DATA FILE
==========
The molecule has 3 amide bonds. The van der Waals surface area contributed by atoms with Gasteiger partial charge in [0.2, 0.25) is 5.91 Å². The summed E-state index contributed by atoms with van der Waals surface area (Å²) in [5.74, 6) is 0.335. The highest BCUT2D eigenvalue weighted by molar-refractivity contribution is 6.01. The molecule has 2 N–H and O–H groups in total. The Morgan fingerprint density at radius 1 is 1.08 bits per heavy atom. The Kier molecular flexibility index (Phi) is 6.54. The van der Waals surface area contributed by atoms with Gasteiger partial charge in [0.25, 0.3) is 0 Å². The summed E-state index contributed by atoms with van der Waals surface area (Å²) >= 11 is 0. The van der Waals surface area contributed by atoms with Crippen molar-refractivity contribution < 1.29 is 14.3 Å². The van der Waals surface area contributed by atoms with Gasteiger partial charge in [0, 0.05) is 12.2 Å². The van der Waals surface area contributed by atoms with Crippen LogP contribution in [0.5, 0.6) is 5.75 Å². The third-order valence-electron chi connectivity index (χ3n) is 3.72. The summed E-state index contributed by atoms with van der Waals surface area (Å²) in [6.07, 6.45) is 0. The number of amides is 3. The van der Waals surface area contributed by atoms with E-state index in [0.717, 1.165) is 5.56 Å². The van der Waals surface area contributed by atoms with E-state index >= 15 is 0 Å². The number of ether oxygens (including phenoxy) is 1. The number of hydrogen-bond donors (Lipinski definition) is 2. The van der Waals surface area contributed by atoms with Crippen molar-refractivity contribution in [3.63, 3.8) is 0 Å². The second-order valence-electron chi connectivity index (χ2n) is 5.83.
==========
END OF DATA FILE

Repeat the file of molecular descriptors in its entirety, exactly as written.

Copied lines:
The molecule has 3 amide bonds. The van der Waals surface area contributed by atoms with Gasteiger partial charge in [0.2, 0.25) is 5.91 Å². The summed E-state index contributed by atoms with van der Waals surface area (Å²) in [5.74, 6) is 0.335. The highest BCUT2D eigenvalue weighted by molar-refractivity contribution is 6.01. The molecule has 2 N–H and O–H groups in total. The Morgan fingerprint density at radius 1 is 1.08 bits per heavy atom. The Kier molecular flexibility index (Phi) is 6.54. The van der Waals surface area contributed by atoms with Gasteiger partial charge in [0.25, 0.3) is 0 Å². The summed E-state index contributed by atoms with van der Waals surface area (Å²) >= 11 is 0. The van der Waals surface area contributed by atoms with Crippen molar-refractivity contribution < 1.29 is 14.3 Å². The van der Waals surface area contributed by atoms with Gasteiger partial charge in [0, 0.05) is 12.2 Å². The van der Waals surface area contributed by atoms with Crippen LogP contribution in [0.5, 0.6) is 5.75 Å². The third-order valence-electron chi connectivity index (χ3n) is 3.72. The summed E-state index contributed by atoms with van der Waals surface area (Å²) in [6.07, 6.45) is 0. The number of amides is 3. The van der Waals surface area contributed by atoms with E-state index in [0.717, 1.165) is 5.56 Å². The van der Waals surface area contributed by atoms with E-state index >= 15 is 0 Å². The number of ether oxygens (including phenoxy) is 1. The number of hydrogen-bond donors (Lipinski definition) is 2. The van der Waals surface area contributed by atoms with Crippen molar-refractivity contribution in [3.63, 3.8) is 0 Å². The second-order valence-electron chi connectivity index (χ2n) is 5.83.